The FAA has no idea who is flying these things or where.  How about only licensing truck drivers and letting anyone else drive a car at any age at pretty much at any place without passing vision or driving tests or having insurance?
2015-9-29
Use props
ecriscit
lvl.1

United States
Offline

sorry, I am new to this forum and new to drones/UAS.  After buying mine and talking to a guy, I read everything I could get my hands on about the 333 exemption and the proposed new rules.  I also read some of the legal rulings.  Am I wrong here, or is this just the FAA's attempt to regulate something it has no legal authority over?  Model aircraft are exempted from their regulations.  I am a little confused, but I don't like the idea of having to get a sport pilots license to make $20 from videoing a field that I am going to cut or clear with my equipment.  I saw the proposed rules had a test that could be taken to qualify a UAS pilot for 2 years, but that hasn't been finalized.  It looks like they are only regulating people who try to make a dollar, and not some recreational person with a poor civic attitude.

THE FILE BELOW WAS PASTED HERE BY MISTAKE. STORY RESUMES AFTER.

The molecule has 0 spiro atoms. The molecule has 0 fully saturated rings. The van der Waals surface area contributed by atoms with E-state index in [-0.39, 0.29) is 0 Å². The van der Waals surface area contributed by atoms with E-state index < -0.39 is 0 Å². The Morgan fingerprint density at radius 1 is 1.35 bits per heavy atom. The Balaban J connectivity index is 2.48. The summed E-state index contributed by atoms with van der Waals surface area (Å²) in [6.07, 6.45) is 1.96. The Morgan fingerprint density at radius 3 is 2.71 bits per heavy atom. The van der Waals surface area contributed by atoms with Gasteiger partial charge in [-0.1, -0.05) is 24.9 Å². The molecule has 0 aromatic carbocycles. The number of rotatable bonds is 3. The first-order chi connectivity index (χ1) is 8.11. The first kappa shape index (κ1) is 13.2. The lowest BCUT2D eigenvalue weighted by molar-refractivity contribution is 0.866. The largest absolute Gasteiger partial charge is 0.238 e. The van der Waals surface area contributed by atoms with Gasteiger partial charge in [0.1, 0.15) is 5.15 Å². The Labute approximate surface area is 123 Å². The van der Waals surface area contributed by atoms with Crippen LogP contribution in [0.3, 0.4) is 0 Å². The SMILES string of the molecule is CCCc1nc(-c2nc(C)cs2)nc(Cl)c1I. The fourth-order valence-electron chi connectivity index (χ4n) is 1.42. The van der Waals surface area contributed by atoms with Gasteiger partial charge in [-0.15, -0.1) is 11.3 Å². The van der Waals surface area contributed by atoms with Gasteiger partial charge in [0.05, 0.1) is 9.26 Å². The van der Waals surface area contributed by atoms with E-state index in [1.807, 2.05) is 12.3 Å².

Any help here?  Am I close to this issue or have I veered off course?
2015-11-17
Use props
pidetectives
First Officer
Flight distance : 1570719 ft
  • >>>
United States
Offline

It's all about the Benjamins Gentleman   It's  all about the Benjamins
2015-11-17
Use props
sultangris01
Second Officer

United States
Offline

ecriscit Posted at 2015-11-18 07:54
sorry, I am new to this forum and new to drones/UAS.  After buying mine and talking to a guy, I read ...

You are correct.  The 333 exemption only applies to commercial use, people wanting to sell their footage, however technically it doesn't apply at all in a court of law as the faa has no jurisdiction over uavs.  They are just trying to use it as a temporary solution while they create laws that do apply to commercial uav use.  That's why they easily give 333s without a pilots license, they know it's not legal to require one as it has nothing to do with flying a uav.  When they do finalize a law regarding commercial uav usage a pilots license won't be a requirement then either.   If you're just flying recreationally you don't need to worry about this 333 exemption stuff.
2015-11-20
Use props
AngelAndres
lvl.1
United States
Offline

ecriscit Posted at 2015-11-17 16:54